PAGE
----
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Hardwicke Chambers, 16th February 2015

Source: www.hardwicke.co.uk

Income payment orders and pensions revisited: The decision in Horton v Henry – 11 Stone Buildings

Posted March 17th, 2015 in bankruptcy, insolvency, news, pensions by sally

‘The recent High Court decision in Horton v Henry has now thrown the debate over the extent to which the pension pot of a bankrupt can be made available to his creditors wide open.’

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11 Stone Buildings, January 2015

Source: www.11sb.com

Radical overhaul of anonymity in approval hearings – Cloisters

Posted March 17th, 2015 in anonymity, media, news, personal injuries, private hearings by sally

‘The Court of Appeal have just handed down judgment in the key case of JXMX v Dartford and Gravesham NHS Trust [2015] EWCA Civ 96. This fundamentally changes the approach to anonymity in approval hearings.’

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Cloisters, 18th February 2015

Source: www.cloisters.com

Two key legislative reforms to Personal Injury law due – Cloisters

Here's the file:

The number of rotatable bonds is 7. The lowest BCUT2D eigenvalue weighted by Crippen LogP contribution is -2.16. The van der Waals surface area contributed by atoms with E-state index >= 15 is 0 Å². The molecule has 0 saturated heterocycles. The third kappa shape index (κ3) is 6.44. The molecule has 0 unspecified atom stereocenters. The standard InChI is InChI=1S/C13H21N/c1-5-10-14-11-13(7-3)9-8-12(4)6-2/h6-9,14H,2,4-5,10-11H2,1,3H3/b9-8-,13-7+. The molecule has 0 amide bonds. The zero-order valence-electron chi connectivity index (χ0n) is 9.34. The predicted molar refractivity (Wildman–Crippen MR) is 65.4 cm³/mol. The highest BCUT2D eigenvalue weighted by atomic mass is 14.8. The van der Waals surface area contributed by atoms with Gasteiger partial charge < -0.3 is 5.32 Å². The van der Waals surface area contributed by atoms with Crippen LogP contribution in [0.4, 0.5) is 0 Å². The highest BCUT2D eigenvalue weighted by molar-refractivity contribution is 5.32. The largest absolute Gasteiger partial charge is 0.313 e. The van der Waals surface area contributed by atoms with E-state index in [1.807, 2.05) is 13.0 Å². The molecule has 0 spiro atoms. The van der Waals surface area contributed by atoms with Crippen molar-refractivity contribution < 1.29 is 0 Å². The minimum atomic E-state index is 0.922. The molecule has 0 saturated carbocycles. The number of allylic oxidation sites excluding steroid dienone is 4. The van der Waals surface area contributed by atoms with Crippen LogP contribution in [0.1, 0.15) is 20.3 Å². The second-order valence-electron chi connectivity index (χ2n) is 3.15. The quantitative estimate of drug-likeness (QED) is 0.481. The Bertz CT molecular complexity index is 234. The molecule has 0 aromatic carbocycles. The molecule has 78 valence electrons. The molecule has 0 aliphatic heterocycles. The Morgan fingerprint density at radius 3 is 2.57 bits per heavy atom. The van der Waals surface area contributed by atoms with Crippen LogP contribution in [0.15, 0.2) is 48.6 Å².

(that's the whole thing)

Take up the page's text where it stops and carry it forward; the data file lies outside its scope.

Posted March 17th, 2015 in duty of care, inducements, legislation, negligence, news, personal injuries by sally

‘Two key pieces of legislation affecting personal injury and clinical negligence law, the Criminal Justice and Courts Act 2015 and the Social Action, Responsibility and Heroism Act 2015, were given royal assent on 12 February 2015 and are expected to come into force in April 2015.’

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Cloisters, 19th February 2015

Source: www.cloisters.com

The continuing problem of recovering the cost of improvements from leaseholders – Hardwicke Chambers

Posted March 17th, 2015 in costs, landlord & tenant, leases, local government, news, repairs by sally

‘The distinction between a repair and an improvement when a landlord carries out works to a property is often problematic. The volume and age of reported cases on this point shows this is not a recent problem.’

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Hardwicke Chambers, 9th March 2015

Source: www.hardwicke.co.uk

Supreme Court considers tests for justification under s15 Equality Act 2010 and Article 8 ECHR in a housing eviction case against a disabled tenant – Cloisters